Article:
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Sluggish FDA Keeps Better Sunscreens Off the U.S. Market

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New Sunscreen Ingredients Used Abroad Would Make It More Effective

It’s no secret that going outside with no sunscreen on, even during cloudy days, can result in serious skin damage over the long-term.  In fact, a recent study found that white women who experienced just five blistering sunburns between the ages of 15-20 had an 80% increase in the risk of developing melanoma.  In recent years, the FDA had also classified indoor tanning as a carcinogen, meaning that the agency considers it as bad for your health as smoking cigarettes.  Now sunscreen manufacturers are pushing the FDA to speed up the approval process on sunscreen ingredients already in use in products sold abroad but that haven’t been approved for inclusion in U.S.-manufactured sunscreens.

Better Sunscreen Ingredients Used in Other Countries 

More effective sunscreen ingredients are already in use in European countries, but the FDA has stalled on approving those same ingredients for use in U.S. sunscreens.  Skincare experts are calling on the FDA to streamline the process so that consumers can have access to the same quality of sun protection in their sunscreens, and they may be getting their wish soon.  In fact, Congress is currently reviewing an act that would require the FDA to make rulings on sunscreen ingredients within 9 months.  The last new sunscreen ingredient approved by the FDA was in 1990 and eight ingredients have been waiting for approval for the past 10 years.  The primary problem is the way that sunscreens are classified in the U.S., as a drug, whereas in European and Asian countries they are considered a cosmetic.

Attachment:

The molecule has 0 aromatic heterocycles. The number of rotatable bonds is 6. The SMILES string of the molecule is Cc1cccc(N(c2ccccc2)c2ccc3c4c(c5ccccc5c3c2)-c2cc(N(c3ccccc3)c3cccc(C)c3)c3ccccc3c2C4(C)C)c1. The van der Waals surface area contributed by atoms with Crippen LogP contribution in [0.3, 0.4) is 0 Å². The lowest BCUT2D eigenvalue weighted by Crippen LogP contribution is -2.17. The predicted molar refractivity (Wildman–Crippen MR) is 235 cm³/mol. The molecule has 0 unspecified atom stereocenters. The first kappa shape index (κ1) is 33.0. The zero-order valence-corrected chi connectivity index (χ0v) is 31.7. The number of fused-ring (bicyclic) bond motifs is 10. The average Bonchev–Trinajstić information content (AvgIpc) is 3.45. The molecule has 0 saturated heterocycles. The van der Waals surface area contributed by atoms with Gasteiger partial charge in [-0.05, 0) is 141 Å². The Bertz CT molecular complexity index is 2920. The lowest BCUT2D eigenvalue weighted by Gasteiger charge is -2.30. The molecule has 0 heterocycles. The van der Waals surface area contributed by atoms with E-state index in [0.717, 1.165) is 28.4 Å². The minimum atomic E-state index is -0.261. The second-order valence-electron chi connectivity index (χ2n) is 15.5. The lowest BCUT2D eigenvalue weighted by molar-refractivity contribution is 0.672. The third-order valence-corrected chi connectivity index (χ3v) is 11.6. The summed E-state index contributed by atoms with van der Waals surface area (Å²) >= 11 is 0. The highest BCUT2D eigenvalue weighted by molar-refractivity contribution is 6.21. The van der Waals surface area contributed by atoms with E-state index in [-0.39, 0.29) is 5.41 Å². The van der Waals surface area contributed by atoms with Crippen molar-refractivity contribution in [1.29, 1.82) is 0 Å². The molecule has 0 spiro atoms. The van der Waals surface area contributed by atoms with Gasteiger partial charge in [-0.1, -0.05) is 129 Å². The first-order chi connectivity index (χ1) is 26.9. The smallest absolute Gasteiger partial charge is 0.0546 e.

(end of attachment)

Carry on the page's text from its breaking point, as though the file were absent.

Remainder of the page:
Skin Cancer Booming in U.S., Prompting Frustration With FDA Sunscreen Approval Process

The FDA says that it is also frustrated with the current approval process in place for sunscreen, but this isn’t the first time that the agency has been criticized for its sluggishness in the sunscreen debacle.  Skin cancer is the most common type of cancer in the U.S., with some estimates suggesting that two million Americans are diagnosed each year.  In comparison to other countries, where sunscreen manufacturers have a choice between about 27 ingredients, U.S. manufacturers have only about 16.  Having better, more effective products on the market would definitely help to alleviate this problem.